Genetic modification, ecological good governance and the law: New Zealand in the age of risk
Havemann, Paul (2003) Genetic modification, ecological good governance and the law: New Zealand in the age of risk. James Cook University Law Review, 10. pp. 7-50.
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Three major, interconnected, revolutionary processes of change with an impact unprecedented in its velocity, intensity and extensity have since about the 1980s been effecting the 'modernisation of modernisation' - a fundamental rupture with the practices and capacities of pre-modern and simple modern times. These three change processes are:
• globalisation - exemplified by the demise of the Westphalian framework of inter-state relations, the transformation of the state, and the homogenisation and polarisation of polities, the growth of transnational capitalism, the Washington consensus, and global and local economic governance;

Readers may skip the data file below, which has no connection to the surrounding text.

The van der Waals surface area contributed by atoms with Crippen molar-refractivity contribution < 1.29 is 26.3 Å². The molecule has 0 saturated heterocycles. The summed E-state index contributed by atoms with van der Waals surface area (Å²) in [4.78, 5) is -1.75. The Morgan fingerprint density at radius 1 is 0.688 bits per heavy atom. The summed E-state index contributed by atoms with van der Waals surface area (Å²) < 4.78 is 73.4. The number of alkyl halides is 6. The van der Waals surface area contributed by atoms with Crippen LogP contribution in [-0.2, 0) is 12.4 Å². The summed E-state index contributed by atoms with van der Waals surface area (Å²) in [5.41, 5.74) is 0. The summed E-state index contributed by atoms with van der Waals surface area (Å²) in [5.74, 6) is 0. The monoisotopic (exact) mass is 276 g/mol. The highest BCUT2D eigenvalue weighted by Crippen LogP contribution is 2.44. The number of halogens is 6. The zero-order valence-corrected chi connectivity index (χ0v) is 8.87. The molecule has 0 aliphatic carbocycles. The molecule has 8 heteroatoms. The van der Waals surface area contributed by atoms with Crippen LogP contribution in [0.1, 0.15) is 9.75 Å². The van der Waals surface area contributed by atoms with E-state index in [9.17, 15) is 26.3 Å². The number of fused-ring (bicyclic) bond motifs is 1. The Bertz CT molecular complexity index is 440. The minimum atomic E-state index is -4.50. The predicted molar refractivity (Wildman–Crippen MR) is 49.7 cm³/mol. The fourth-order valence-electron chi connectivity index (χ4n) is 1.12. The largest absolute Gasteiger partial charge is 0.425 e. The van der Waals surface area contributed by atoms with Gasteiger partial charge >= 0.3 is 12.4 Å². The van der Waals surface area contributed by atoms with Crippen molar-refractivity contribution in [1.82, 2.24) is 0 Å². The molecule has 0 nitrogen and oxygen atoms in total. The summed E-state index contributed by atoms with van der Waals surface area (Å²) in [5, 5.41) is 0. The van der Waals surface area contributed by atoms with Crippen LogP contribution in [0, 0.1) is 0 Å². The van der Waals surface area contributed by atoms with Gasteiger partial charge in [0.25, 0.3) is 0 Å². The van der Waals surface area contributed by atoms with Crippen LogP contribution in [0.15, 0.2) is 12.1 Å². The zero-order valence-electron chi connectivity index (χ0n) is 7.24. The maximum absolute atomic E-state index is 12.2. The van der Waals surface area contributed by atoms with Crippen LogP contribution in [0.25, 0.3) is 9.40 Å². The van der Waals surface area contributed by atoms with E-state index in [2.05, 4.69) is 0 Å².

• the Information and Communication Technology (ICT) revolution - exemplified by the collapse of space and time and the rise of informational capitalism;
• the new biotechnology revolution - exemplified by the capacity to manufacture life:) Genetic Modification/Engineering coupled with bioinformatics and the emergence of genet1c commerce.
Elsewhere I have tried to address globalisation in local and global terms, and dimensions of reflexive modernisation, citizenship and human rights in spheres such as the ICT revolution. In this paper the biotechnology revolution and specifically Genetic Modification (GM) is the lens through which the 'age of risk' or risk society is appraised. The principal focus of the paper is the context for, and nature of, regulation of GM-related risks such as field trials, by New Zealand's Environmental Risk Management Authority (ERMA), ERMA operates under the Hazardous Substances and New Organisms Act 1996. This Act was passed to 'protect the environment, and the health and safety of people and communities, by preventing or managing the adverse effects of hazardous substances and new organisms'.
|Item Type:||Article (Refereed Research - C1)|
Reproduced with permission from James Cook University Law Review.
|Date Deposited:||21 Sep 2009 04:56|
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